Options for Permanent Disinfection
Following the contamination incident that occurred in late September, City staff began work with Stantec to conduct a feasibility study for exploring options for permanent disinfection methods in the City’s water system. A report on this study is expected in mid-December and the findings of the study will be discussed with the City Council in January.
In the meantime, as a precaution, the City is continuing a very low level of ongoing chlorination of the water system. We understand that some people may continue to experience unpleasant taste and smell of the water through this part of the process, but the water remains safe to drink. These experiences are different for everyone, and the Minnesota Department of Health has advised us that it may take several months to notice an improvement in taste and smell.
The City Council will be considering final recommendations of the feasibility study in the early part of 2019 and determine the next course of action at that time. Until then, please read below for more detail regarding the ongoing low-level chlorination and tips for how you can improve taste and smell concerns.
Full System Chlorination
Beginning on Monday, October 8th, the city will begin low-level chlorination throughout our entire water distribution system. A low concentration of no more than 1ppm (parts-per-million), which is 10 times less than the concentration used in swimming pools, will be injected throughout our system while we take time to research permanent disinfection options for the City of Hastings public water system. The purpose for this action is to minimize the risk of biological contamination in our entire system.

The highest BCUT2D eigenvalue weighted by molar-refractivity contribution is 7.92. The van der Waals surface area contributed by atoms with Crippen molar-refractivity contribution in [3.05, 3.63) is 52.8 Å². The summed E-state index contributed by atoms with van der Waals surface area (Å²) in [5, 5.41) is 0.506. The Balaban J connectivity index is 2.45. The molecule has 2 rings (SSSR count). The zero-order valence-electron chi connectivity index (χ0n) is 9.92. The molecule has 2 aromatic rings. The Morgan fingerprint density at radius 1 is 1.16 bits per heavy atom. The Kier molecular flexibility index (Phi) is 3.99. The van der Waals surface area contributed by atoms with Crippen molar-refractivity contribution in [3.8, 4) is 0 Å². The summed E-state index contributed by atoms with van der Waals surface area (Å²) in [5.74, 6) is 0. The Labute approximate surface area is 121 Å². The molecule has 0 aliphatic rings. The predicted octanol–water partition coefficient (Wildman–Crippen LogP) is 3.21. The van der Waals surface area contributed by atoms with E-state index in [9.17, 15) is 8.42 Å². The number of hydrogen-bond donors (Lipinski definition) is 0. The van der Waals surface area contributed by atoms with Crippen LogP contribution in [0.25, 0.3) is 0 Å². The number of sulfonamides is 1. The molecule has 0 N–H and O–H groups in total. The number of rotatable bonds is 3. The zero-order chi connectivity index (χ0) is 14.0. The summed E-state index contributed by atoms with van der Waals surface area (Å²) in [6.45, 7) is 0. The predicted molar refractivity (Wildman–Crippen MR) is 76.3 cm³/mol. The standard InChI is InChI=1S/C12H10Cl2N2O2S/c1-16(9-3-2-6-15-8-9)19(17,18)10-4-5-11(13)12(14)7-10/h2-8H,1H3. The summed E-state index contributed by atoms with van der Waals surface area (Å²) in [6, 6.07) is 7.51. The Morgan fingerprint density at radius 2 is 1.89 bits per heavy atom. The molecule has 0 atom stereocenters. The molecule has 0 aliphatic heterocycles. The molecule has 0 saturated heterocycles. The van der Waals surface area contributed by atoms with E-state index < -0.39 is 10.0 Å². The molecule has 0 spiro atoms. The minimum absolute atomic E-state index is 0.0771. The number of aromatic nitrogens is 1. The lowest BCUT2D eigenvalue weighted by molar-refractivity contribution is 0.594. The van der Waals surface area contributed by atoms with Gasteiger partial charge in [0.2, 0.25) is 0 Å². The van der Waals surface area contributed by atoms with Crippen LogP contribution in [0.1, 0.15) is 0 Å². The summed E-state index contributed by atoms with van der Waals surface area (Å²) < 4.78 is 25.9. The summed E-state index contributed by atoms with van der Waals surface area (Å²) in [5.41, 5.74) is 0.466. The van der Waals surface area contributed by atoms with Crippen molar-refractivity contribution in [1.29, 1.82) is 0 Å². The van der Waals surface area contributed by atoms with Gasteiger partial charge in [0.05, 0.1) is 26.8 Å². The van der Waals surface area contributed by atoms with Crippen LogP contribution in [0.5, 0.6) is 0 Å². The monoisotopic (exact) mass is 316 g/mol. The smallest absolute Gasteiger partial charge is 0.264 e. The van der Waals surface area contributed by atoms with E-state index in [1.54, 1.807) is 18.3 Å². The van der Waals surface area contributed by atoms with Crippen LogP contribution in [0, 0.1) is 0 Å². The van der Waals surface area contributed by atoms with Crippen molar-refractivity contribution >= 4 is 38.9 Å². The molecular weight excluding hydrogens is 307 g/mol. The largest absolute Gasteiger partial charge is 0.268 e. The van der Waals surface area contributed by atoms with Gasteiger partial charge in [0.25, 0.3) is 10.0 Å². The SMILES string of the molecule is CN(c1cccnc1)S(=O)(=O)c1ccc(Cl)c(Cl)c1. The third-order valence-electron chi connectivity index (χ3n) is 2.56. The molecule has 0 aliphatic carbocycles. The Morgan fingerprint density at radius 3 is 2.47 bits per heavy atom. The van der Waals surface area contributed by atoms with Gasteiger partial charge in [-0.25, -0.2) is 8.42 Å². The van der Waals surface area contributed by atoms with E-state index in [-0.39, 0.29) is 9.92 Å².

As a reminder, the MN Dept of Health conducted a Level 2 Assessment of our system following an incident where bacterial contamination was found to be in part of our distribution system. Results of that assessment were unable to pinpoint an exact source of the bacteria. Based on their findings, the MDH strongly recommended that Hastings work to find a permanent disinfection solution for the City's water supply system.
Taste and Smell Concerns
It is normal, when a system first starts to chlorinate, for people to say they can taste and/or smell the chlorine. This may be due in part to the fact that the chlorine is breaking down the accumulated biofilm in the distribution system. Biofilms are natural and grow on almost all wet surfaces such as the interior of a water pipe. Since we have never chlorinated before, it is normal for our system to contain biofilm. As the chlorine works to break down the biofilm, it can produce a stronger smell. As the system stabilizes, the smell and taste will decrease. This process can take several months.